Ayqa Khan Illustrates Beautiful, Hairy Women. You Mad?

This is what the antithesis of body shaming looks like.

By Jazzi Johnson

Ayqa Khan is a first-generation Pakistani-American artist challenging society’s patriarchal archetypes one image at a time.

Khan’s work, beautifully displayed on her Tumblr, is essentially a celebration of carefree women of color: beautiful, bold, and hairy. The colors are entrancing, the depictions are relatable, the hair is obvious and intentional, screaming through the confidence in every subject- a brilliant mixture of South Asian Desi traditions and American culture.

"It's really about how South Asian women are both stereotyped and represented, and also how we view the female body in all types of mediums," she told W-eNewsIt was no surprise that the hairiness depicted on all of her female subjects has become the focal point of her work.

What she didn't expect, however, was the response of critics following a Buzzfeed article that showcased a compilation of her work. As the post gained popularity, some commenters sought to ridicule her work, calling its depictions "a nightmare" and "next level yuck" to name a few. As the conversation raged on, Ayqa stepped in with her own statement about her work-- admittedly, for the first time-- on her blog.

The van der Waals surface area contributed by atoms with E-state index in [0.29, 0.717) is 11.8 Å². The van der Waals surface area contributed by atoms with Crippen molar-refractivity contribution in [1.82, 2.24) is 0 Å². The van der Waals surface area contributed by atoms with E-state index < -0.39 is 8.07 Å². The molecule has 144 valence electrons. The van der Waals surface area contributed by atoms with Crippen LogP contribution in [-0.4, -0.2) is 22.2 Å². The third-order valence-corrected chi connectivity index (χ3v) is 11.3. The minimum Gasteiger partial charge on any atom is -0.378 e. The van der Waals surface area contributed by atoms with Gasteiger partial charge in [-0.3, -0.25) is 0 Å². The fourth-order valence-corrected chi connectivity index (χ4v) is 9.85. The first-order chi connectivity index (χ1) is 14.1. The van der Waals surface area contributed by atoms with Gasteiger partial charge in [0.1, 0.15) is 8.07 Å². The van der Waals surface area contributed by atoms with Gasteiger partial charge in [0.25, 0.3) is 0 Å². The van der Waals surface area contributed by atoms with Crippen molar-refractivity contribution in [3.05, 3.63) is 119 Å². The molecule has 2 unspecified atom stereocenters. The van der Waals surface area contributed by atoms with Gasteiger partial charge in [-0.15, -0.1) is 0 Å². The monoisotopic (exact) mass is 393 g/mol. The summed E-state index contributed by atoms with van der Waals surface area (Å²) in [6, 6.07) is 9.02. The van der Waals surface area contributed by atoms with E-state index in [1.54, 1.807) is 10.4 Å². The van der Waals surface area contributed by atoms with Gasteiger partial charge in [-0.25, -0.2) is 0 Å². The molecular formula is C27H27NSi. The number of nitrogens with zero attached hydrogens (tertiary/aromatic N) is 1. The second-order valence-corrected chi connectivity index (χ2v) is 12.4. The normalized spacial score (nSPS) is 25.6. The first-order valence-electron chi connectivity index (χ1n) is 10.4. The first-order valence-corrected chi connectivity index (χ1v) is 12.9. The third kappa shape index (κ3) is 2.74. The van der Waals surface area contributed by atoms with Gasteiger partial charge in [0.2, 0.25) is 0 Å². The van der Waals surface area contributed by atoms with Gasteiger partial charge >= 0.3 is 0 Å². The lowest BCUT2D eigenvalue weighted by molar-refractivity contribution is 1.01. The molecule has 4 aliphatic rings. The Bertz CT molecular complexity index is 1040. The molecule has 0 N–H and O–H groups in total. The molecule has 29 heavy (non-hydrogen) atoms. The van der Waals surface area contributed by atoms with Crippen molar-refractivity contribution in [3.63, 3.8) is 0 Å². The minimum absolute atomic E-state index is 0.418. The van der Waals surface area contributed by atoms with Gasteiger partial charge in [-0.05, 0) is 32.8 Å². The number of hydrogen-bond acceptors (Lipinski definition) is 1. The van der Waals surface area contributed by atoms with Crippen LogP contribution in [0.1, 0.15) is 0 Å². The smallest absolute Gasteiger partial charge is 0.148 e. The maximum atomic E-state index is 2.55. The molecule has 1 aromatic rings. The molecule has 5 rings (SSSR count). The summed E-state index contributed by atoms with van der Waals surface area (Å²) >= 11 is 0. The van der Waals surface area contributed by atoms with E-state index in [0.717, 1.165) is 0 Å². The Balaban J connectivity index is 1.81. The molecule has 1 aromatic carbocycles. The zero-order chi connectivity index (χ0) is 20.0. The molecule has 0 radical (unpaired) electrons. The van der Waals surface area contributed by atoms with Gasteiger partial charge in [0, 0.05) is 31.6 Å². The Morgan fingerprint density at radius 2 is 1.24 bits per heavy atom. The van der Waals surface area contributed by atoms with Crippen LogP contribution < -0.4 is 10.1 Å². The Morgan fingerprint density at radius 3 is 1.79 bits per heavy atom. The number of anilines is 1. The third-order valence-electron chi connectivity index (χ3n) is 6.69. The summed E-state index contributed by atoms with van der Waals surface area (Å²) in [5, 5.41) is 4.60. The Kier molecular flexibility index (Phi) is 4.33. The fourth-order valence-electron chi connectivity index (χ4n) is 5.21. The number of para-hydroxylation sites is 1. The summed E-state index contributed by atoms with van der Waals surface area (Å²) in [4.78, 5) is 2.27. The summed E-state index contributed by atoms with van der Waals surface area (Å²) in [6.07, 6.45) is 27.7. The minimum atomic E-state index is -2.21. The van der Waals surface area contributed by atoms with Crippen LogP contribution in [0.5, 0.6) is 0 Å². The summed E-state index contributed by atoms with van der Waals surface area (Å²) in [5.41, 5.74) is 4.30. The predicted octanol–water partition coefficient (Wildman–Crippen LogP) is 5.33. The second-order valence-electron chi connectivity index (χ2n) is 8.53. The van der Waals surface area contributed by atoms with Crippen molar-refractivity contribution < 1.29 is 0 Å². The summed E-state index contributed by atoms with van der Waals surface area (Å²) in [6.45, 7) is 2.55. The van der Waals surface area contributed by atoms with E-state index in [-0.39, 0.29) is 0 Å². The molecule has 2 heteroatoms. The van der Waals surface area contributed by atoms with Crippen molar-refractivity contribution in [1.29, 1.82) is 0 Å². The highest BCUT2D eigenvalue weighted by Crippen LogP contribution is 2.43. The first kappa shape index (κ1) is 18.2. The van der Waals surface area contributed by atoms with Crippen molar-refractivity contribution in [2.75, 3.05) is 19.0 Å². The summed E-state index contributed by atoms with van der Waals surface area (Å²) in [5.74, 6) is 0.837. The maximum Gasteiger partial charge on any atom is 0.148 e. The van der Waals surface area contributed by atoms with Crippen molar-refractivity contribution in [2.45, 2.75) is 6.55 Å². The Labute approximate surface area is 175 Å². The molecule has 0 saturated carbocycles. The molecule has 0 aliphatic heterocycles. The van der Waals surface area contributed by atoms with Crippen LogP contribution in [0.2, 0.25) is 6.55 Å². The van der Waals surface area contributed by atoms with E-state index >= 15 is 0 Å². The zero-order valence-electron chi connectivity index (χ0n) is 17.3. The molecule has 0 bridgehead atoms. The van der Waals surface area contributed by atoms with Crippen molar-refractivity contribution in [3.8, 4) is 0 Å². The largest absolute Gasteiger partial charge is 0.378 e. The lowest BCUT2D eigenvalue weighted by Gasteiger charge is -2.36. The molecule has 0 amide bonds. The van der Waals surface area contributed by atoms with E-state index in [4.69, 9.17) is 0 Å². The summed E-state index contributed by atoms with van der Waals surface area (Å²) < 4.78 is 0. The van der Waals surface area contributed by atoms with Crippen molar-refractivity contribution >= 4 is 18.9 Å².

Making it clear that her intent is far more to normalize than to protest or counteract, she stated: "When a FEMALE is attacking another FEMALE on what to do with her body, that is an issue to me. My mother owns a beauty salon where she has made me get waxed ever since I was about 11 because she thought that the hair that was given to my body was 'unfeminine'. What bothered me the most was not the pain of getting waxed, but the idea that she thought something natural about me was 'gross'. I felt looked at as an object, rather than a HUMAN. People from my school would stare at my thick arm hair in disgust really. And yes, this made me feel really insecure and unworthy." 

"It is important for me to recognize the pain and harm that comes with such constructs,” she continued in closing. "There are many issues that society is fighting for in regards to women, and at this point in my life, I am choosing to focus on creating a space of acceptance.” 

Khan's work is a testament to the many ways feminism continues to present itself in our everyday lives. It's not easy to let go of societal norms when you have it shoved down your throat 24/7. Even if you prefer clean-shaven legs, the next time you see a woman exerting her power by rejecting the razor, give her a high-five instead of a whisper or stare. Remember, we're all just out here proving that we can do it, too.

Check out more of her beautiful work here.

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